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California Company Has Bold Vision in State’s New Composting Future

Through the use of renewable compostable materials such as bamboo and corn, World Centric has created food service ware that reduces carbon footprints, and helps Californian’s comply with the new January 1, 2022 composting law. All of World Centric’s food containers are compostable and made without the use of tree products.


February 17, 2022

By Laurie Hanson

In California’s efforts to “Go Green” and reduce methane gasses in landfills, World Centric is a company that is creating compostable utensils and food containers. 

Composting is the natural process of breaking down biodegradable materials into a rich soil amendment. Compost is created with many different types of food scraps including fruits, vegetables, meat, bones, fish, shellfish, eggshells, bread, grains, and coffee grounds. Paper towels and cardboard are compostable as well as food-soiled pizza boxes or other food containers.

Beginning January 1st, the state-required residents to separate organic materials like food scraps and yard trimmings from other garbage. All towns, cities and counties are providing special compost containers and collection services to residents and businesses, according to www.californiacompostlaw.com.

Under then-Governor Jerry Brown, the “Short-Lived Climate Pollutants,” Senate Bill 1383 was initiated in 2016. It created today’s compost law aimed to reduce organic waste in landfills thereby cutting harmful methane amounts sent into the atmosphere. It does this by making compost collection bins and services available to all Californians.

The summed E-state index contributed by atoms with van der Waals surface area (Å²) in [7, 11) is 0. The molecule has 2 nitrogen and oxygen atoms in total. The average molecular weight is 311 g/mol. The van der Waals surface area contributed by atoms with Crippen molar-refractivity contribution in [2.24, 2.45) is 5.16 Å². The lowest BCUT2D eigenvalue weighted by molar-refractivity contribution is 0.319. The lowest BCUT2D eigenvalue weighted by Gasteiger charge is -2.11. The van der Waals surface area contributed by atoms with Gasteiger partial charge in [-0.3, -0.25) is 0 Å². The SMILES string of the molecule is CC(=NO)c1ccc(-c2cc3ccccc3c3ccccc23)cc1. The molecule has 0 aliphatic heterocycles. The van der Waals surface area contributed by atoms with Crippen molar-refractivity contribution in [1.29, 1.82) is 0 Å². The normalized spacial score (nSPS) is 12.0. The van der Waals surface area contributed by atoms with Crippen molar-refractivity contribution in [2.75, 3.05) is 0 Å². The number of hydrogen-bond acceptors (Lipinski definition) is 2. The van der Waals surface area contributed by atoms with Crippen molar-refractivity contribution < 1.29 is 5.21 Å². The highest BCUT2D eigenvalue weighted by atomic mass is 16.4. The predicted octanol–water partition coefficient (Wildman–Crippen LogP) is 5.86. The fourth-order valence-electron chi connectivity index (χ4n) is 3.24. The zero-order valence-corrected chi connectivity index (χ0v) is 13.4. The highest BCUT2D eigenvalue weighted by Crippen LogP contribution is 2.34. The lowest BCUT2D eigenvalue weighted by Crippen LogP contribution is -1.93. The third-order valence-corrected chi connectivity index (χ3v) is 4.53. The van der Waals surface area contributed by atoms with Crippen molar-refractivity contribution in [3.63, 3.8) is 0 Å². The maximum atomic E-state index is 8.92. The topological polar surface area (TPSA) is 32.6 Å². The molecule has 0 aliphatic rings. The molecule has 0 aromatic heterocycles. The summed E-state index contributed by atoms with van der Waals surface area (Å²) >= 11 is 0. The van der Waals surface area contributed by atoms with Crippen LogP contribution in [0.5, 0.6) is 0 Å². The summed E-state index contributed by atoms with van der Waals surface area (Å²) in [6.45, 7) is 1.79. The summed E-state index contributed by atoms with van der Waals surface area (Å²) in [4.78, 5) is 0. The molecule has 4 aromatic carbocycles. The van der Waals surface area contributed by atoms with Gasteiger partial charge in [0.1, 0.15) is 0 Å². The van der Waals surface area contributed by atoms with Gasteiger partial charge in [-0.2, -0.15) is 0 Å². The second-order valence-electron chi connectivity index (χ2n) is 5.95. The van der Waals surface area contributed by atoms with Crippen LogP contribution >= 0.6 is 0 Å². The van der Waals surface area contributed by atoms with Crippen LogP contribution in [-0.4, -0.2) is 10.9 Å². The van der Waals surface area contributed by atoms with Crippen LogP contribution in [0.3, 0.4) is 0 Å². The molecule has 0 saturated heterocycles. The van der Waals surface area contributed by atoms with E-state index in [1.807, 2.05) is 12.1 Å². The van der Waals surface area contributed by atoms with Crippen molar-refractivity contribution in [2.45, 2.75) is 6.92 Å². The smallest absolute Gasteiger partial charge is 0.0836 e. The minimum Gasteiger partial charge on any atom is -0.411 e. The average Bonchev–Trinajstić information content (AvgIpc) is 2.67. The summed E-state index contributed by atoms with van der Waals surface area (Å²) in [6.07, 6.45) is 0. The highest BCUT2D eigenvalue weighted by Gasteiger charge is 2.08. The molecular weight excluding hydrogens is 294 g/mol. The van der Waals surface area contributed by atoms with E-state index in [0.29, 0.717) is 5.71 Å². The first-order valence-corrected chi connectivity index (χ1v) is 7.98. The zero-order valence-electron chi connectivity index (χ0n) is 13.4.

“Within a landfill, food waste creates methane, a greenhouse gas 25 times more potent than carbon dioxide,” said World Centric Resource Recovery Manager, Erin Levine. The company aims to help California meet its goal to reduce 75 percent disposable organic waste in its landfills by 2025.

“World Centric has developed more than 350 foodservice and retail products across tableware, cutlery and food packaging,” Levine added. “All of our products are plant-based, compostable and made from renewable materials.”

Besides composting being good for the environment, it also bypasses the need for international shipping of waste products by creating a local regenerative economy of waste conversion that can be used for agriculture, roadsides, and carbon farming, she added. 

“World Centric exists to be of service to people and the planet,” Levine explained. “We believe that businesses have a primary responsibility to society to create good in the world.”

“Through our products, we aim to reduce the environmental impact of the foodservice industry by creating certified compostable packaging made from renewable plant-based materials,” she said. 

World Centric’s compostable food service ware (such as takeout containers and cutlery) are made from rapidly renewable plant sources including sugarcane, bamboo and corn, sustainable alternatives to petroleum-based foodservice ware.